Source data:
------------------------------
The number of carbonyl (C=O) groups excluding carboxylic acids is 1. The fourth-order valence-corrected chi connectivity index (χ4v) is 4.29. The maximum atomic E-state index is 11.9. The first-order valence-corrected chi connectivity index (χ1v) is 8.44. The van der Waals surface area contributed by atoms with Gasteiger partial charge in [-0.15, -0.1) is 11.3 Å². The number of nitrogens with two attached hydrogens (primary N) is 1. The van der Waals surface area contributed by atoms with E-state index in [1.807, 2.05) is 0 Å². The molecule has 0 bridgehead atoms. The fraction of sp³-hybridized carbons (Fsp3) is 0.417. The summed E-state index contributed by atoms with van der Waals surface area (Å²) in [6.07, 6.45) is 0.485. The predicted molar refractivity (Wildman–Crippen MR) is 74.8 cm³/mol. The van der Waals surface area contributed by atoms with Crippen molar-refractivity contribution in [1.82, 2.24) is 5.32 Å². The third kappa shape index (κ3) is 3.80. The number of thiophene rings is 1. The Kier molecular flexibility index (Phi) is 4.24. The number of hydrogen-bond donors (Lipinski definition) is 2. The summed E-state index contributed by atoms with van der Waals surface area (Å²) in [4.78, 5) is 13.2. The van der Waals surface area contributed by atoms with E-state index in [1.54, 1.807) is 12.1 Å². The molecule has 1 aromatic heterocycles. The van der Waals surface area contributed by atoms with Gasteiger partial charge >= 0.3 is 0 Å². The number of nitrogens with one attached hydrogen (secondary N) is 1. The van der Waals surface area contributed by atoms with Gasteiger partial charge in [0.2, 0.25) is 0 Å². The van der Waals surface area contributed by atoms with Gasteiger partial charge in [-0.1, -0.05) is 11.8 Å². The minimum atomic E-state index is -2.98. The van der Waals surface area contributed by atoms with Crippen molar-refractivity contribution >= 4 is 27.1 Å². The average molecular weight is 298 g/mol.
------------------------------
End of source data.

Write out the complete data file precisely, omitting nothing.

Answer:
The number of carbonyl (C=O) groups excluding carboxylic acids is 1. The fourth-order valence-corrected chi connectivity index (χ4v) is 4.29. The maximum atomic E-state index is 11.9. The first-order valence-corrected chi connectivity index (χ1v) is 8.44. The van der Waals surface area contributed by atoms with Gasteiger partial charge in [-0.15, -0.1) is 11.3 Å². The number of nitrogens with two attached hydrogens (primary N) is 1. The van der Waals surface area contributed by atoms with E-state index in [1.807, 2.05) is 0 Å². The molecule has 0 bridgehead atoms. The fraction of sp³-hybridized carbons (Fsp3) is 0.417. The summed E-state index contributed by atoms with van der Waals surface area (Å²) in [6.07, 6.45) is 0.485. The predicted molar refractivity (Wildman–Crippen MR) is 74.8 cm³/mol. The van der Waals surface area contributed by atoms with Crippen molar-refractivity contribution in [1.82, 2.24) is 5.32 Å². The third kappa shape index (κ3) is 3.80. The number of thiophene rings is 1. The Kier molecular flexibility index (Phi) is 4.24. The number of hydrogen-bond donors (Lipinski definition) is 2. The summed E-state index contributed by atoms with van der Waals surface area (Å²) in [4.78, 5) is 13.2. The van der Waals surface area contributed by atoms with E-state index in [1.54, 1.807) is 12.1 Å². The molecule has 1 aromatic heterocycles. The van der Waals surface area contributed by atoms with Gasteiger partial charge >= 0.3 is 0 Å². The number of nitrogens with one attached hydrogen (secondary N) is 1. The van der Waals surface area contributed by atoms with Gasteiger partial charge in [0.2, 0.25) is 0 Å². The van der Waals surface area contributed by atoms with Gasteiger partial charge in [-0.1, -0.05) is 11.8 Å². The minimum atomic E-state index is -2.98. The van der Waals surface area contributed by atoms with Crippen molar-refractivity contribution >= 4 is 27.1 Å². The average molecular weight is 298 g/mol.